We found Édes Mackó which is opposite the Szechenyi bath. They have creative ways of serving the classic kurtoskalacs. I personally recommend the cremsnit one.
Karavan Street Food
Karavan Street Food is located in the Jewish District. It’s a tiny alley full of karavans serving all types of foods: from Asian to Italian and local Hungarian food. You can find something for each taste here.
As always, I recommend giving the local food and beer here a try. The langos burgers are unbelievably delicious.
Make sure you have some cash with you, since not all stands accept card payments.
If you buy beer, they will give you a token with it. The glasses are reusable and you can return them with the token and will get 300 HUF (I think) back.
Try Some Vegan Ice Cream at Anjuna
You can find Anjuna ice cream shops or stands spread across Budapest.
They make vegan ice cream and I never had a better coconut ice cream in my life.
There is an Anjuna shop near Saint Stephen basilica, so on your way there, you can grab one of their amazing popsicles.
If you Feel Fancy…
Budapest has some famous, vintage cafes. They used to be the gathering place for writers and artists because they were cheap and well… artists weren’t rich back then either.
Of course, now they are very pricey.
There are also Michelin restaurants, if you’re into expensive dinners and tiny portions of food. You can find a list of Michelin restaurants in Budapest here.
One important thing to know about Hungarian restaurants is that they usually open after 11:30 or 12:00. So if you’re looking for a breakfast spot, make sure you check their opening hours first.
Where to Stay
I still believe that Airbnb is the best option for accommodation when travelling.
I’ve never been a big fan of hotels, so a cosy Airbnb is the best for me.
There are a lot of options for accommodation on the platform for sure. And you can choose whatever best suits you. The only piece of advice I can give you is to avoid district VIII. It’s one of the “bad rated” districts in Budapest and although it’s considered to be safer today, people who stayed there didn’t feel completely safe and comfortable. So as a tourist, better avoid it.
There are a few things you should be aware of as a tourist in Budapest:
- avoid taxis – this is probably an international tourist trap no matter where you go. Usually, everyone advises tourists to avoid taxis – especially those from the train stations or the airport. Better use Bolt.
- don’t use EuroNet ATMs – they have huge fees up to 45% even for HUF accounts. So stay away from them. I highly recommend to get a Revolut card instead; create a HUF account and you’re good to go. I don’t think Revolut is available outside Europe yet or if a non-EU citizen can create an account with them – but better check.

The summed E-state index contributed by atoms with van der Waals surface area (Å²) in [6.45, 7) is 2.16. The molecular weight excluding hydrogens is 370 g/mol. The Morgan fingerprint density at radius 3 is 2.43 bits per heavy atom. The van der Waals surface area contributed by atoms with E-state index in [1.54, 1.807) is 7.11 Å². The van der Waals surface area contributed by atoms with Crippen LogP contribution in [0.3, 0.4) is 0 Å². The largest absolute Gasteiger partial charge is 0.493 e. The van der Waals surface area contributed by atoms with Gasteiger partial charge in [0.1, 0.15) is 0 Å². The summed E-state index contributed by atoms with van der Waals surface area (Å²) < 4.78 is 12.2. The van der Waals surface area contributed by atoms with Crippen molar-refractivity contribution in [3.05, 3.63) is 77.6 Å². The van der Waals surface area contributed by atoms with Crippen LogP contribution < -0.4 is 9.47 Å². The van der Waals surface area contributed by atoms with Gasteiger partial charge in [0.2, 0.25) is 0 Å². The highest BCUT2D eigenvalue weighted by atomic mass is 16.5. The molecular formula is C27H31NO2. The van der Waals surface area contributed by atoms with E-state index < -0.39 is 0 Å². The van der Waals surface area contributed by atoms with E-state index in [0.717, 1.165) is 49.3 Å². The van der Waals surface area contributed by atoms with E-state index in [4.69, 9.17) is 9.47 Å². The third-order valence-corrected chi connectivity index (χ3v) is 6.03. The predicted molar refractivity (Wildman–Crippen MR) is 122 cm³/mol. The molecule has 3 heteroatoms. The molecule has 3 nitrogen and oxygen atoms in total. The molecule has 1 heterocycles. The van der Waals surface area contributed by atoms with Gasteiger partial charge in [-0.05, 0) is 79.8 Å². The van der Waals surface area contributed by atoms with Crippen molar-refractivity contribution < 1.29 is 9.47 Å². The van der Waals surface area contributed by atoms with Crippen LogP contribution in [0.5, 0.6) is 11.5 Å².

- avoid the homeless people – there are quite a lot of homeless people on Budapest’s streets that will beg for money. Avoid them politely by shaking your head. Otherwise, they might speak to you in English and harass you. Yes – everyone speaks great English in Budapest, including the beggars.
Best Spots for Photography
Since I’m passionate about photography, I wanted to make some amazing shots of the Hungarian capital.
The spots I’ll mention below are great for panoramic views, not for “instagrammable spots”. Sorry.
You can get the best views over Pest from Buda for sure since it has quite a lot of hills.
Make sure you check these spots if you want some amazing views:
- Buda Castle and the Funicular – great view over Chain Bridge and Pest.
- the Fishermen Bastion and Matthias Church tower – a perfect view of the Parliament Building from various areas of the bastion. Keep in mind though that this place is filled with “travel infleuncers”.
- the Citadel Hill – offers more of a 360 view of both Buda and Pest. It’s quite a hike to get on top, but it will be worth it. From one side, you’ll get a splendid view over Buda Castle, the Danube bridges and the Parliament House – definitely a postcard photo!
- tram line 2 – you can get a really nice view of Buda from tram line 2. The tram is not really fast and you can get beautiful shorts of the Buda Castle and the Chain Bridge.
- Budapest Eye – I personally didn’t try the giant spinning wheel, but it’s basically one of the highest points in Pest, so you’ll get a beautiful panoramic view for sure.
- Saint Stephen Basilica Tower – the highest point in Pest offers great views over the city.
Budapest is a great destination for a 3 or 4-day city break.
They speak excellent English, their public transport is on point and you can find something interesting to do no matter your taste.
I highly, highly encourage you to walk around the city to get its vibe. I walked approximately 45 km in 3 and a half days and I don’t regret it – my knees though do (take some anti-inflammatory gel with you if you plan to walk a lot).
Have you ever visited Budapest? What are your top recommendations?